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Social Networks for Students and Teachers

Social media and social networks, from Facebook to Snapchat to Twitter and beyond, are an increasingly important part of how we communicate and connect day to day. They're key for staying in touch and up-to-date as well as contributing to our world and being creative. Many teachers find social networking a great way to expand their personal learning network and to discover resources. Just about all students rely on social media of some kind as a part of their daily routines. So how do you bring social media and social networks into the classroom? And how do you decide what will work for you and/or your students? Here's a collection of the best and most interesting social networks and social media apps and websites we've looked at to help you decide.

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For Students

twiducate

Safe social network for classroom communication somewhat limited

Bottom line: Twiducate has a few limitations, but the site provides a secure system for teachers and students to share work and communicate.

The Wonderment

Ambitious global community aims for public good through student engagement

Bottom line: A powerful, improving social network for exploring the world and effecting positive change.

DIY

Design, build, and share new things offline and online

Bottom line: DIY motivates kids to tackle a wide range of problems with independent and scientific thinking.

Edublogs

Customizable classroom blogs get students writing and collaborating

Bottom line: This rich and safe blogging tool makes it easy for teachers and students to extend the classroom into a wider community.

Project Noah

Engaging online community for relevant, hands-on science fieldwork

Bottom line: Project Noah is a free and easy way to take part in biodiversity research with the support of a knowledgeable and global community.

LitPick

Tweens' reviews of YA literature great for classroom use

Bottom line: LitPick is a safe, fun environment for YA lovers to read their favorite books while learning how to discuss literature.

Sit With Us

Teen-created social tool boosts lunchtime inclusion and community

Bottom line: This app has the potential to help students make connections with other students they may not otherwise engage with.

Youth Voices

Vibrant online community hosts authentic student writing

Bottom line: Supported student writing, collaboration, and communication make this a healthy space for kids to express themselves.

Goodreads

Lively community for bookworms to share their love of lit

Bottom line: Using Goodreads can enhance teens' reading experience and help them become thoughtful, enthusiastic readers.

Teen Ink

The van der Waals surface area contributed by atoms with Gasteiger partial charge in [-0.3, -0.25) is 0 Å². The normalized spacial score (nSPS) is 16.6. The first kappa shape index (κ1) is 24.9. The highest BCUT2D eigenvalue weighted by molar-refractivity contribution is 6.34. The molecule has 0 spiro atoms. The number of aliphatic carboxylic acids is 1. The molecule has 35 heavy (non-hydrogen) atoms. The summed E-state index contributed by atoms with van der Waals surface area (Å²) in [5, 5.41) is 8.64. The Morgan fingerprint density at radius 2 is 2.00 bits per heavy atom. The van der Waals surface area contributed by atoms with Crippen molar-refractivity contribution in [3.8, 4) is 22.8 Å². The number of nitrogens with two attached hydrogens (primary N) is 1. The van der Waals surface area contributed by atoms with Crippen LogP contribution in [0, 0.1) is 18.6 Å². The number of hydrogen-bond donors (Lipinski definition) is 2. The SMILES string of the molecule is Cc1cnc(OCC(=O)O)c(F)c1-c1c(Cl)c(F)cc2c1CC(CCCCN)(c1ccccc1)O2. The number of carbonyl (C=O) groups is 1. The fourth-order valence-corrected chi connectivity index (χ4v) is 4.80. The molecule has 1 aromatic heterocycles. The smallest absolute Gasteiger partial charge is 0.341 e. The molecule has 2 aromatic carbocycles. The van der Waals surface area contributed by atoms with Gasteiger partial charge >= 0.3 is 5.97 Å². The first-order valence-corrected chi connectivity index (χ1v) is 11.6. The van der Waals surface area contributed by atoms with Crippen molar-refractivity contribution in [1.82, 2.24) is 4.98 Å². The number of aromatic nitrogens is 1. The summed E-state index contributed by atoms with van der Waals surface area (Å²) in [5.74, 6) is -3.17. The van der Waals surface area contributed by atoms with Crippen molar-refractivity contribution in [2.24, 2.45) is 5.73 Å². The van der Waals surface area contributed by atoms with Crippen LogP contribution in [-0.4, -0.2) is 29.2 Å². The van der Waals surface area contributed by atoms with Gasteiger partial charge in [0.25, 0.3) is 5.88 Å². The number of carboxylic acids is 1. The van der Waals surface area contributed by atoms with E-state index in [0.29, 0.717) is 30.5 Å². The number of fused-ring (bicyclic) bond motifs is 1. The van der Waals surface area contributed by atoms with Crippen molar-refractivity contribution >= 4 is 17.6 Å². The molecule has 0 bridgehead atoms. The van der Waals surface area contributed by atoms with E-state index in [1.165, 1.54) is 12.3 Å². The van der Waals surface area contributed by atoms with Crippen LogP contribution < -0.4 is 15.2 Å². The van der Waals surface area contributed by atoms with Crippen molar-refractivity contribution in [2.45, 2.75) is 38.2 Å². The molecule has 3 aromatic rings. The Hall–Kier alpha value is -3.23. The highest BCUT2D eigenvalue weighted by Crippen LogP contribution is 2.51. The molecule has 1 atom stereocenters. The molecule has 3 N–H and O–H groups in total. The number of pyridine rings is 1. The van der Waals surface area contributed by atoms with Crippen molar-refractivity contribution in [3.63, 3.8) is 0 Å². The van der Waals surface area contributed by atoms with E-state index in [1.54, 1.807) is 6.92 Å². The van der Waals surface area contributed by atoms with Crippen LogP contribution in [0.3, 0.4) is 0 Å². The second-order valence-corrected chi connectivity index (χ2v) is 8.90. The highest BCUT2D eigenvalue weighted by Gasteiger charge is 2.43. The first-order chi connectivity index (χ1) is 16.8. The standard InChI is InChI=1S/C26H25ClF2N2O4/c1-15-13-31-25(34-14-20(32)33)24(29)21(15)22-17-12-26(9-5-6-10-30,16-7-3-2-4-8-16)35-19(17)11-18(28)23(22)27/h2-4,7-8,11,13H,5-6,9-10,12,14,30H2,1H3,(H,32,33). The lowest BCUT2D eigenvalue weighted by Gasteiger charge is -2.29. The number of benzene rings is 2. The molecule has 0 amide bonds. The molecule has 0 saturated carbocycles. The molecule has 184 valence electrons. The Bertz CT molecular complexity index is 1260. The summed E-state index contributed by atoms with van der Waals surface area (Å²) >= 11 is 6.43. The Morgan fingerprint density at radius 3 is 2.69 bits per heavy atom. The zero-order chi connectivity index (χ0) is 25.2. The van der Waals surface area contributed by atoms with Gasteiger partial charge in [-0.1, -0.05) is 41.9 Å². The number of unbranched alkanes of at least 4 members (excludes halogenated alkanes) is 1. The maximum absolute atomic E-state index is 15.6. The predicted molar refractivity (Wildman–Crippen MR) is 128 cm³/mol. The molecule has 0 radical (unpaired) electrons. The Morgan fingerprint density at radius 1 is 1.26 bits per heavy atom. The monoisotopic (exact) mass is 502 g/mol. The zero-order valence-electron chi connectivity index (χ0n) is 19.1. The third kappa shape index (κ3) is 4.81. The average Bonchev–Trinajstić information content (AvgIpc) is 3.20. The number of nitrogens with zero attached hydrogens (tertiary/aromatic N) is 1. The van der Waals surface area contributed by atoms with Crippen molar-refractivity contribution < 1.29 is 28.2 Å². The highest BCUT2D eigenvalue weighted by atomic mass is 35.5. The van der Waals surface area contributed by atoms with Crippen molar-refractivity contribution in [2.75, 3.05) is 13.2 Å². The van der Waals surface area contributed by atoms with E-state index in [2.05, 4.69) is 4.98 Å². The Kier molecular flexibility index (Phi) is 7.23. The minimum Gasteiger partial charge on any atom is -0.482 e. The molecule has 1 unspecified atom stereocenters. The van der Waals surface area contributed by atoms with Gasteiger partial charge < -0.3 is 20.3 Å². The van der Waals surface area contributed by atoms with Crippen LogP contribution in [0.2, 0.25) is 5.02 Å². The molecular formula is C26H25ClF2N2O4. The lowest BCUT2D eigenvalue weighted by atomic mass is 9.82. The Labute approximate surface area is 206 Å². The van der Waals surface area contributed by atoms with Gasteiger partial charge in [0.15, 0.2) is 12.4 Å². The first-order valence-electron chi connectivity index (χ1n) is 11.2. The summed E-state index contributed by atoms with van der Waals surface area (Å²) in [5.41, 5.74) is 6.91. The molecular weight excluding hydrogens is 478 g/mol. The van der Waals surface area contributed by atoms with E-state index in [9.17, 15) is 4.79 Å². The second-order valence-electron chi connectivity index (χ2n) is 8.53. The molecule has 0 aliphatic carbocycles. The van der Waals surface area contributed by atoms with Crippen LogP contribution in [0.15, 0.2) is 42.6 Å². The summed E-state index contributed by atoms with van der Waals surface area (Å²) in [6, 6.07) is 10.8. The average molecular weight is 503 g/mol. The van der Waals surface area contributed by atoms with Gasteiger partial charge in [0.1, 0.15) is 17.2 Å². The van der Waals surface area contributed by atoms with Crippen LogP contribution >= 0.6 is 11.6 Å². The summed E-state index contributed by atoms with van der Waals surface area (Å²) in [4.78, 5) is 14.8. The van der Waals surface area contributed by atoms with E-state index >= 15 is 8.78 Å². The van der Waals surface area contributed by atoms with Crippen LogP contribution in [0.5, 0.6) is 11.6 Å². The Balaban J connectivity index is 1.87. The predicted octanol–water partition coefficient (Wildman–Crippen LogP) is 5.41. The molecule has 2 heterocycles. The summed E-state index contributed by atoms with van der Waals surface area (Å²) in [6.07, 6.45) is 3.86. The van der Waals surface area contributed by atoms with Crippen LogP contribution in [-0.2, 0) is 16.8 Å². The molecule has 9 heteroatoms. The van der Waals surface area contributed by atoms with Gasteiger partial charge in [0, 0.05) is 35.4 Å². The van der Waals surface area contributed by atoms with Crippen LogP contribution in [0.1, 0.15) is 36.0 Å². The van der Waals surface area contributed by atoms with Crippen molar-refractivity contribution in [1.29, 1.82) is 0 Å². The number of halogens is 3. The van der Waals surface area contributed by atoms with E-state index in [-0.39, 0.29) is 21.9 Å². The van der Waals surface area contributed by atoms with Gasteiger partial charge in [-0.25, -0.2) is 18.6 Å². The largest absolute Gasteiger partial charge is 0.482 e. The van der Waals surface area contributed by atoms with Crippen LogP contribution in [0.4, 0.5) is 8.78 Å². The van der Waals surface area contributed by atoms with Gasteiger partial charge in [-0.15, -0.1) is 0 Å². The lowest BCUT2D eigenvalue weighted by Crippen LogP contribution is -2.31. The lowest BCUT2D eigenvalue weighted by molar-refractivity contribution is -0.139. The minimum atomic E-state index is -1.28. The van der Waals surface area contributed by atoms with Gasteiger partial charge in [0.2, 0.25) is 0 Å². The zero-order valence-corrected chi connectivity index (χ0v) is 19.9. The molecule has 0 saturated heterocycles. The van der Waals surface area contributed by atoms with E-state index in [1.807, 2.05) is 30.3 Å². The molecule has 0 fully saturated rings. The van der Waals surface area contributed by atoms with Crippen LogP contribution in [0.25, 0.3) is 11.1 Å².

Get kids writing, publishing, critiquing in this valuable network

Bottom line: Teens will find a wealth of information and many opportunities to further interest in writing and the creative arts.

My Experiment

Collaborative scientific social network best for advanced HS students

Bottom line: While not for everyone, this resource can be useful for advanced students conducting their own scientific research.

For Students and Teachers

Skype

Live video communication has potential to open lots of doors

Bottom line: With a bit of work and a measure of patience, Skype can be an excellent classroom tool to expand students' horizons.

Edmodo

Manage classes, content, and communication with social LMS platform

Bottom line: This free platform allows for teacher-monitored classroom communication but lacks excitement.

Google Hangouts

Communication, learning, and fun converge nicely in Google's slick platform

Bottom line: It runs like a dream, works on all devices, and can be used in so many ways to enhance interactive learning.

Diigo

Social bookmarking encourages discovery, collaboration, and sharing

Bottom line: With a Diigo educator account, teachers and students have a safe space to organize, customize, and share Web content while learning about a variety of subjects.

The Harry Potter Alliance

Fan site promotes real-world heroics with activism for social justice

Bottom line: A fun, empowering community for Potter fans who want to talk Hogwarts and make the world a better place while they're at it.

Instagram

Stellar photo app promotes sharing, creativity but has risks

Bottom line: An absorbing, endless gallery of images that's fun to browse but tricky for classroom use due to privacy and content concerns.

Snapchat

Playful, social, and creative social network requires thoughtful use

Bottom line: A super-fun social media tool, but privacy issues may outweigh its classroom appeal.

Periscope

Instant-broadcasting tool is iffy for kids, might be boon for teachers

Bottom line: Used with purpose, this could be a game-changing, innovative tool for your classroom, but teachers need to be mindful of -- and take seriously -- the privacy pitfalls.

GroupTweet

Simple and safe way to use Twitter with your students

Bottom line: A great way to use social media in school without compromising student safety.

LinkedIn

Great for some college-bound kids; too much pressure for others

Bottom line: While it offers resources for kids headed to college, it's hard to envision them actually wanting a LinkedIn profile.

Pinterest

Visually appealing, endlessly creative gallery of images and ideas

Bottom line: An effective way to search for new ideas and save them for later use, but keep an eye on the source -- and on your watch.

Twitter

Smart classroom tool if used with care; priceless for PLNs

Bottom line: Twitter offers something for everyone: information, resources, and an easy way to connect with just about anyone.

Get tips for using these tools in the classroom

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